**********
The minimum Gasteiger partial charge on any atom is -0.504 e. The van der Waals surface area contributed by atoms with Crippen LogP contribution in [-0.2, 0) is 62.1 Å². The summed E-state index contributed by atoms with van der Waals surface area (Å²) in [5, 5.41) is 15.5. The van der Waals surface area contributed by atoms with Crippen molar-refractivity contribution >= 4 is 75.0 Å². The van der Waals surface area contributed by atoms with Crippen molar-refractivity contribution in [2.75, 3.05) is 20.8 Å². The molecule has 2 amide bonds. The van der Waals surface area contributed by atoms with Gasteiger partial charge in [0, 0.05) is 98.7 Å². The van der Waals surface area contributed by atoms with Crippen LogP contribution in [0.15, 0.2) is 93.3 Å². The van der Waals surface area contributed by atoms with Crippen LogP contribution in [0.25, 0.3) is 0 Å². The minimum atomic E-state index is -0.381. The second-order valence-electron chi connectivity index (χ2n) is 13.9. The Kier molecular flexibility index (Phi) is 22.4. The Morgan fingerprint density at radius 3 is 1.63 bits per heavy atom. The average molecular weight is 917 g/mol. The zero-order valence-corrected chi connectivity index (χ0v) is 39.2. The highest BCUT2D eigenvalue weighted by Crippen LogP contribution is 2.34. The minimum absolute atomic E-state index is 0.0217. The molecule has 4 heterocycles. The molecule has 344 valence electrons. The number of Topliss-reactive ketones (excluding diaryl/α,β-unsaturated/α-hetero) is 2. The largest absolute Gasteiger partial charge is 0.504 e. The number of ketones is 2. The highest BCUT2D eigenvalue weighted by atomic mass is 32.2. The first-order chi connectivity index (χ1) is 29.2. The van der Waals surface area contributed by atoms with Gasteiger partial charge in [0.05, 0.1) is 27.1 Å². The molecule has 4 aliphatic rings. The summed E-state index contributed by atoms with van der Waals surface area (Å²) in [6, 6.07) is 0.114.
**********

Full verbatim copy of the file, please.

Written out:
The minimum Gasteiger partial charge on any atom is -0.504 e. The van der Waals surface area contributed by atoms with Crippen LogP contribution in [-0.2, 0) is 62.1 Å². The summed E-state index contributed by atoms with van der Waals surface area (Å²) in [5, 5.41) is 15.5. The van der Waals surface area contributed by atoms with Crippen molar-refractivity contribution >= 4 is 75.0 Å². The van der Waals surface area contributed by atoms with Crippen molar-refractivity contribution in [2.75, 3.05) is 20.8 Å². The molecule has 2 amide bonds. The van der Waals surface area contributed by atoms with Gasteiger partial charge in [0, 0.05) is 98.7 Å². The van der Waals surface area contributed by atoms with Crippen LogP contribution in [0.15, 0.2) is 93.3 Å². The van der Waals surface area contributed by atoms with Crippen LogP contribution in [0.25, 0.3) is 0 Å². The minimum atomic E-state index is -0.381. The second-order valence-electron chi connectivity index (χ2n) is 13.9. The Kier molecular flexibility index (Phi) is 22.4. The Morgan fingerprint density at radius 3 is 1.63 bits per heavy atom. The average molecular weight is 917 g/mol. The zero-order valence-corrected chi connectivity index (χ0v) is 39.2. The highest BCUT2D eigenvalue weighted by Crippen LogP contribution is 2.34. The minimum absolute atomic E-state index is 0.0217. The molecule has 4 heterocycles. The molecule has 344 valence electrons. The number of Topliss-reactive ketones (excluding diaryl/α,β-unsaturated/α-hetero) is 2. The largest absolute Gasteiger partial charge is 0.504 e. The number of ketones is 2. The highest BCUT2D eigenvalue weighted by atomic mass is 32.2. The first-order chi connectivity index (χ1) is 29.2. The van der Waals surface area contributed by atoms with Gasteiger partial charge in [0.05, 0.1) is 27.1 Å². The molecule has 4 aliphatic rings. The summed E-state index contributed by atoms with van der Waals surface area (Å²) in [6, 6.07) is 0.114.